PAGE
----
The value of a species: the whooping crane conservation paradox

This post belongs to a series written by students in the Conservation Biology course BSC4052 at the University of South Florida. This course provides an overview of major themes in conservation practice and related applied problems in biology, including: population ecology in the context of conservation, patterns of diversity, valuing diversity, threats to diversity, management actions and strategies for preserving diversity.

Author: Lorna May Brown is pursuing a Bachelor of Science in Integrative Animal Biology from the University of South Florida. Lorna was born in Spain and raised in England and is an avid traveler and a huge animal enthusiast. She looks forward to completing a Masters in the future, and hopes to pursue a fruitful career in wildlife conservation.

 

 

 

Original Article: Adler PH, Barzen J, Gray E, Lacy A, Urbanek RP, Converse SJ. 2018. The dilemma of pest suppression in the conservation of endangered species. Conservation Biology 33: 788-796. doi: https://doi.org/10.1111/cobi.13262

 

Fig. 1. Female (Left) and male (Right) whooping cranes. Image credit: Ronald Diel – Own Work. CC-BY-SA-3.0, from Wikipedia Commons. URL: https://commons.wikimedia.org/wiki/File:Whooping_Crane_Nest.jpg

The endangered whooping crane is one of the world’s rarest species, with only around 600 individuals, including one wild self-sustaining population (French et al., 2018). Reintroduced populations have had limited success, largely due to low hatching success. One multi-year study demonstrates the role that some endemic species of black flies play in whooping crane nest desertion. This work also illustrates how conservation approaches should evaluate trade-offs and utilize a decision-analysis framework to construct management strategies that incorporate the needs of all endemic species, rather than pinning the value of one species above the other.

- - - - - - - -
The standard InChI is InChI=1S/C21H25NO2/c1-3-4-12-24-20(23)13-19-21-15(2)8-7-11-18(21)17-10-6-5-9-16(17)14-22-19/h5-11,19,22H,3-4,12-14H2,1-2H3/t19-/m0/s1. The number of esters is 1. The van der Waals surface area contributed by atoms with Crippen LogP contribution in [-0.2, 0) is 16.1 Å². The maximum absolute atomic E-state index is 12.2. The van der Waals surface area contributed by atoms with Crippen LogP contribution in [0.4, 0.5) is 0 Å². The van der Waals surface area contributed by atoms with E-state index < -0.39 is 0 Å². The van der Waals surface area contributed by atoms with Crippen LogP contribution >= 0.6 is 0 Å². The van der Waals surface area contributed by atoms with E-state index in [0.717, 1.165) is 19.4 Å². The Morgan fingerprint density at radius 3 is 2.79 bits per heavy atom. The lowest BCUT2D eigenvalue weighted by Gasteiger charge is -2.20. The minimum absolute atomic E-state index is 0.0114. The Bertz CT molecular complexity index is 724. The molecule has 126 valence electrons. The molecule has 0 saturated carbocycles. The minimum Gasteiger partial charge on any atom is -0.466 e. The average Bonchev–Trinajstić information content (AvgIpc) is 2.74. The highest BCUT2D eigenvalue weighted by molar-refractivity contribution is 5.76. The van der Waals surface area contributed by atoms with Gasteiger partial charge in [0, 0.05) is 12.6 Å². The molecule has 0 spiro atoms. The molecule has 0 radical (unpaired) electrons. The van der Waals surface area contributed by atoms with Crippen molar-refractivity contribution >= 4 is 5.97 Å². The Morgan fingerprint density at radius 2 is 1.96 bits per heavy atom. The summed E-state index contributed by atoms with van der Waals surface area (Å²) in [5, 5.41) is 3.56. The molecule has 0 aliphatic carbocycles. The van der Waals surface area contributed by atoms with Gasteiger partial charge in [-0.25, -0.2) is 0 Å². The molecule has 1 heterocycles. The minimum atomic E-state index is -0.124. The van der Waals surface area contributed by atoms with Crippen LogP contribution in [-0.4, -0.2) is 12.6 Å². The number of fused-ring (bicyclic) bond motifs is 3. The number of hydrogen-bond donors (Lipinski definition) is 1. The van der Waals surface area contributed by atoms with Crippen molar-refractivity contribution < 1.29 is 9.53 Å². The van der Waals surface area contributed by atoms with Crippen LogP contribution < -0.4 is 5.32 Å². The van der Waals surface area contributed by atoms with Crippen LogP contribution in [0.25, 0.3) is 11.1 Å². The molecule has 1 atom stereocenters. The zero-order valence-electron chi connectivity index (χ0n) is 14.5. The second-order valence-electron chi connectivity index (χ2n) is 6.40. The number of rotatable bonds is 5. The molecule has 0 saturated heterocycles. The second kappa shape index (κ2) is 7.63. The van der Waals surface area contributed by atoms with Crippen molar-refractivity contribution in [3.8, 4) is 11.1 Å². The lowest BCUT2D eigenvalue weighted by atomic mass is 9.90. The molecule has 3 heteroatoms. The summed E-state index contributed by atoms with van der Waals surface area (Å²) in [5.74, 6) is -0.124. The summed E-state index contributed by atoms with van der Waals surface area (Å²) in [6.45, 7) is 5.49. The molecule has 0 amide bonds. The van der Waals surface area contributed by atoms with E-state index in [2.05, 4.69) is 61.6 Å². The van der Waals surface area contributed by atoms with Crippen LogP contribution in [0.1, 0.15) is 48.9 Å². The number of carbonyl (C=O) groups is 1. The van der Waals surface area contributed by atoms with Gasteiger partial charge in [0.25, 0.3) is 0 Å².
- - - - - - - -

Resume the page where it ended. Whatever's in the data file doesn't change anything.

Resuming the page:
Hurdle to successful reintroduction

Originally occupying much of North America, the whooping crane (Grus americana) was listed as endangered in the 1970s in both the US and Canada. Over the past few decades, biologists have attempted to reintroduce self-sustaining populations with limited success. Among the reintroduced populations, the Eastern Migratory Population is one of the most successful. This population mostly inhabits areas east of the Necedah National Wildlife Refuge. However, this population has had low hatching success; with over 86% of the Eastern Migratory Population’s whooping crane nests failing (i.e. leading to egg mortality) between 2005-2010 (Urbanek et al., 2011). The reasons for this are unclear, but a team of biologists recently proposed that endemic populations of black flies in Wisconsin, such as S. annulus and S. johannseni, could swarm crane nests, which would drive the birds off nests during their incubation time.

Fig. 2. (Left) Whooping cranes (2 adults, and one juvenile [left]) in a Texas marsh Image credit: U.S. Department of Agriculture. Unedited. CC-BY-2.0, from Wikipedia Commons. URL: https://commons.wikimedia.org/wiki/File:Whooping_Cranes_in_marsh_in_Texas.jpg Fig 3. (Right) Simulium, Family: Black Flies. Size: 3.5mm body. Picture taken in Mayes County OK. Image credit: Robert Webster – Own Work. CC-BY-SA-4.0, from Wikipedia Commons. URL: https://commons.wikimedia.org/wiki/File:Simulium_P1370114b.jpg 
Do flies reduce whooping crane hatching success?